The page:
Lately, it has become a norm for writers to post rejection emails they receive from various writers’ platforms on their social media handles. Is this a good step to overcoming rejection or not?
Well, it could be, but it is certainly not the best way.
Rejection emails are not spectacular to anyone. Even award-winning writers and authors once received rejections. Find out about the Harry Potter series author, J.K. Rowlings; she received rejections from twelve publishers, yet, ended up a famous author. Talk about Stephen Kings and the thirty times his manuscript “Carrie” got rejected, yet, Carrie has sold a million copies and counting.
Rejection can be tough, but how you handle it is what matters. The new age attitude of posting it on social media is not a bad idea but the intention behind it is worrisome. It started out as a therapeutical way to handle the situation, but of course, the purpose has been abused in the long run.
In other words, a good percentage of writers now put rejections out there so they could get pity, or subtly hurt the publisher, website, or magazine—because that’s the appearance it has taken. Interestingly, hardly—if any at all, do the editors of these platforms find their way back to the mailboxes of those rejected to tender an apology. So, why bother uploading screenshots of such emails and tagging them?
While we cannot totally condemn or stop the habit, there’s something else that can be done when a rejection email appears in the inbox. This strategy is not new, nevertheless, it remains the smartest approach. Warning: no one smiles at rejection, no matter how strong he or she is and no matter how many self-helps addressing the subject matter that he or she has read.
The best strategy for writers to handle rejection is to simply move on. Yes, move past the event of the receipt of the email so you can heal quickly. Move on with the understanding that a rejected piece isn’t a failed piece. Simply put, no writer is a failure just because he or she got a rejection. No way!
Afterward, do not dismiss the publisher, magazine, or website as being cruel for refusing your literary piece. That would be childish. Understand too that there’s a crowd of individuals out there making submissions to that same editor who’s in a dilemma as he or she sorts out the most suitable pieces according to the specified requirements and rules. It’s not an easy job. By the way, the most suitable submissions do not necessarily mean the best creative pieces. When you grasp this, you’d take a deep breath and let down your shoulders, easing yourself of every ‘foul play’ cry.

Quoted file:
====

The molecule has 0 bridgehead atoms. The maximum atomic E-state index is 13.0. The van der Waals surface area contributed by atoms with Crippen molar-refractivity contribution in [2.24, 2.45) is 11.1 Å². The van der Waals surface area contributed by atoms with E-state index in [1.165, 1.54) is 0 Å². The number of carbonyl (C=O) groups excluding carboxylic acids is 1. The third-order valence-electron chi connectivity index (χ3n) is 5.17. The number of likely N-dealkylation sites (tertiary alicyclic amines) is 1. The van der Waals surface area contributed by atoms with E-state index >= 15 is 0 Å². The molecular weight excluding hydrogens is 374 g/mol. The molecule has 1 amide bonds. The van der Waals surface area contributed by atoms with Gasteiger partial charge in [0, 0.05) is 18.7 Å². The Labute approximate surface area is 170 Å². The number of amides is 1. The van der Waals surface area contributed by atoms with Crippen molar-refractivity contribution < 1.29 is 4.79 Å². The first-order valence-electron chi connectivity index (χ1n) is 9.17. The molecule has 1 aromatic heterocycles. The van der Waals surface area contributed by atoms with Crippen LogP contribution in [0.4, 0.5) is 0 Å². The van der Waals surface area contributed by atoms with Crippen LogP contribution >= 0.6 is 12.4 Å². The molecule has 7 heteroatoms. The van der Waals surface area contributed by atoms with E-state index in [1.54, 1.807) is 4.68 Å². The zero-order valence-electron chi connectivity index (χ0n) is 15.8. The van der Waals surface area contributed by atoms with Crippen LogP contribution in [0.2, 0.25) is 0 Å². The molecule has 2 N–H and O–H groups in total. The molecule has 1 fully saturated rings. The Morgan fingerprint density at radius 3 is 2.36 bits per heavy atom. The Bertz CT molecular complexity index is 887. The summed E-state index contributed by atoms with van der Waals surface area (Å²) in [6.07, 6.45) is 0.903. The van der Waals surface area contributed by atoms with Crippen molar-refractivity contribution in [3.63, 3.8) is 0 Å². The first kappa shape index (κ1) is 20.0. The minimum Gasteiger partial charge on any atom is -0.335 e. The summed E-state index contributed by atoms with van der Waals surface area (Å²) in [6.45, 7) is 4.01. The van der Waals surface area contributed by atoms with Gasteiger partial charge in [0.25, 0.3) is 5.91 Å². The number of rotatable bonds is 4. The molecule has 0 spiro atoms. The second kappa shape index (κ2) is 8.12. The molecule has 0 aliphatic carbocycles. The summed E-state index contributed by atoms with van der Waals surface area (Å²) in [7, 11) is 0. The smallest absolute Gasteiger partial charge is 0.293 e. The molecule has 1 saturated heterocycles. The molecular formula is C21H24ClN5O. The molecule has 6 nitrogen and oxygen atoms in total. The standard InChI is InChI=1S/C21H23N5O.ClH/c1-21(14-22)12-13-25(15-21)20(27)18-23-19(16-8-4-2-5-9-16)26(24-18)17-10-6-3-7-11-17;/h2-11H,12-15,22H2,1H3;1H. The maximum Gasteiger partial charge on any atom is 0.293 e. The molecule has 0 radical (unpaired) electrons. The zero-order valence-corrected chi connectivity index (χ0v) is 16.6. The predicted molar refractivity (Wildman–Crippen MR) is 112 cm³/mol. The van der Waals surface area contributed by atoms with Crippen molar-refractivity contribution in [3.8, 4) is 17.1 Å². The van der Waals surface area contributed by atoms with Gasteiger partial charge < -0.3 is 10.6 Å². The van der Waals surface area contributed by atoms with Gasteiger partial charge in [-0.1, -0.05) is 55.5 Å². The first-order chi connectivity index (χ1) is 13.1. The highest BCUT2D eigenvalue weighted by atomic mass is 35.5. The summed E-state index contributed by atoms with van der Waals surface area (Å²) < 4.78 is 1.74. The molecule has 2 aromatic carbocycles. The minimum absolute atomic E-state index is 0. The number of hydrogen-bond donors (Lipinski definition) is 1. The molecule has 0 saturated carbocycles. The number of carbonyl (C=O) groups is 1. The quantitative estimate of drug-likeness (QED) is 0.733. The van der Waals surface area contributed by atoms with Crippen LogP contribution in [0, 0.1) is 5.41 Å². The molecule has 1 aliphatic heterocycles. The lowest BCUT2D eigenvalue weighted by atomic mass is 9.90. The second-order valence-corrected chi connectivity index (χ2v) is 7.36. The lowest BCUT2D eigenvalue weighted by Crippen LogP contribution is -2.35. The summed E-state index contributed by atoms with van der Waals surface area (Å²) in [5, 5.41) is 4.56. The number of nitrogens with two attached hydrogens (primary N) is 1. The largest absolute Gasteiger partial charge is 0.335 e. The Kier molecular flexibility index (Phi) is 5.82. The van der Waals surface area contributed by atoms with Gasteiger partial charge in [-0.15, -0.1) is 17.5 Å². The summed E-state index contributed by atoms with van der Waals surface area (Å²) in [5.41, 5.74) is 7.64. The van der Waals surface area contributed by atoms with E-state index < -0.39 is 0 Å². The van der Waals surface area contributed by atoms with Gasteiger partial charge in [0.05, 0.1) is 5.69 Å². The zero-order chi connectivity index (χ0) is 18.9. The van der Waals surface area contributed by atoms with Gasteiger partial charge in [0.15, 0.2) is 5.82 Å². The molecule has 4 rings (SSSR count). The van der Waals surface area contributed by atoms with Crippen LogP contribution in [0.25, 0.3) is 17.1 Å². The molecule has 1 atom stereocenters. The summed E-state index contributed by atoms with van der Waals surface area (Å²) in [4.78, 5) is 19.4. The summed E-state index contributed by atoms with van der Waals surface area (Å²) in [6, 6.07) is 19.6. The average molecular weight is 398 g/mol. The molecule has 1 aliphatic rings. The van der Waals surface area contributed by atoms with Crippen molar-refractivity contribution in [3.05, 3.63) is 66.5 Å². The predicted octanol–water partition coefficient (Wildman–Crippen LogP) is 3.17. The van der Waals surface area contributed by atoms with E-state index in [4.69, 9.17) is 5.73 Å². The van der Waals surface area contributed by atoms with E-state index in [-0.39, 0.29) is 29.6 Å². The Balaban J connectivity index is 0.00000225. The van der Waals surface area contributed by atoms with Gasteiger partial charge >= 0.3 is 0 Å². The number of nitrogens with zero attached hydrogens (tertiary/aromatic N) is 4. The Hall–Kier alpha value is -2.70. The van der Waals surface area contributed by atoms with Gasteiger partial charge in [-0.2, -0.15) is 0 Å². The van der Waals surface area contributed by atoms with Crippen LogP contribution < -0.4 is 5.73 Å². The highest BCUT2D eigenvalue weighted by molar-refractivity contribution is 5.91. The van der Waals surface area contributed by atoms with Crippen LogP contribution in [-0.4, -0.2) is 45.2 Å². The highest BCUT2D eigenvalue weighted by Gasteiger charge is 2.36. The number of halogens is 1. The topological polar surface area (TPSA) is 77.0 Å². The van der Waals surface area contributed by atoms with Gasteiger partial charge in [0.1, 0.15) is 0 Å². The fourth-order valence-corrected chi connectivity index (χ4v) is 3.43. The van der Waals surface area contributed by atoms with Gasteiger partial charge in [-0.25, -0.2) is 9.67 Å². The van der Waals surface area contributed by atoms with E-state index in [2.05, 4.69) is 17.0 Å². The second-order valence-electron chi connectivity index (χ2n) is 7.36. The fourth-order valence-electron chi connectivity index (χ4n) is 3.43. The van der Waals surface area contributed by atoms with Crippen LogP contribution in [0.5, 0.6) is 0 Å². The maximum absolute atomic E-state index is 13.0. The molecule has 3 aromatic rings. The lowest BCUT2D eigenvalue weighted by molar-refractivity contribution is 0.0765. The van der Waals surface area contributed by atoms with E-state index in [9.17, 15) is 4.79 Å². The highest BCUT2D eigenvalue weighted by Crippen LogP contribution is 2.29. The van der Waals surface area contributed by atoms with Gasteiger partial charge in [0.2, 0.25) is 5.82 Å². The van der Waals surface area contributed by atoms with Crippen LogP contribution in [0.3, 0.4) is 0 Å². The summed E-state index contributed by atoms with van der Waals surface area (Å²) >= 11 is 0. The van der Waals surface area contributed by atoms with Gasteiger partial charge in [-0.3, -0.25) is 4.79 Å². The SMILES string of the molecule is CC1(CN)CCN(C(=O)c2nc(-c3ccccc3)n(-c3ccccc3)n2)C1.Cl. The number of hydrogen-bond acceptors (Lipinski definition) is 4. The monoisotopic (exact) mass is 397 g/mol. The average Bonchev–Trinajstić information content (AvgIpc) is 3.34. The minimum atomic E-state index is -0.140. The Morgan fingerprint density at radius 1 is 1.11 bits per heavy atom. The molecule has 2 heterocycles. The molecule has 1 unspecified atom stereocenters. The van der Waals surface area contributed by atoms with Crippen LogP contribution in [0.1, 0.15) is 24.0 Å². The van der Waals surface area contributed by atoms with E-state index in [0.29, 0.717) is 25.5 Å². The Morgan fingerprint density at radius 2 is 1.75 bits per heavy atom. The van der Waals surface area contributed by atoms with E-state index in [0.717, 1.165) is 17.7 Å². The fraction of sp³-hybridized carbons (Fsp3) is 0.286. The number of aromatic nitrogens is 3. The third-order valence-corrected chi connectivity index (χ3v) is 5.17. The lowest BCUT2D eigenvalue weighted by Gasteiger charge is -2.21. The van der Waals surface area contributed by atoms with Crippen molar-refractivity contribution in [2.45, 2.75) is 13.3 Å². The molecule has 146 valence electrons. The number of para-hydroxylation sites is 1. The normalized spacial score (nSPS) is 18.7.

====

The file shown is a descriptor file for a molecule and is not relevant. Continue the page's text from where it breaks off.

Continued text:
As soon as you feel better—and do ensure you are fully recovered from the disappointment, go back to the submitted piece, scrutinize thoroughly the work in comparison with the entry guidelines and rules. Check for grammatical, contextual, and structural errors. Check to be sure content matches the theme/subject matter required. Check for other ‘checkables’. This is not to certify the failure of the entry or manuscript but to see whatever may have gone wrong and how it can be improved. It is also advisable that the writer shares his or her work with beta readers for comments, reviews and constructive criticisms. These come in handy on the road to improvement.
Finally, know this: no matter how good a writer may be, not every editor would find his or her work suitable. Nigerian writer and author, Chimamanda Ngozi Adichie (also known as CNA), is not just an award-winning author but a great writer. Nevertheless, her works have been criticised by a good many. Not everyone finds value in her works. That’s the way the world works, fortunately—yes, it’s a fortunate thing to have a balance of praise and criticism.
When next you get rejected, heal, move on, take corrections, being in the know that you wouldn’t always have a ‘yes’ no matter your efforts. The word ‘rejected’ should never stop you. Keep going!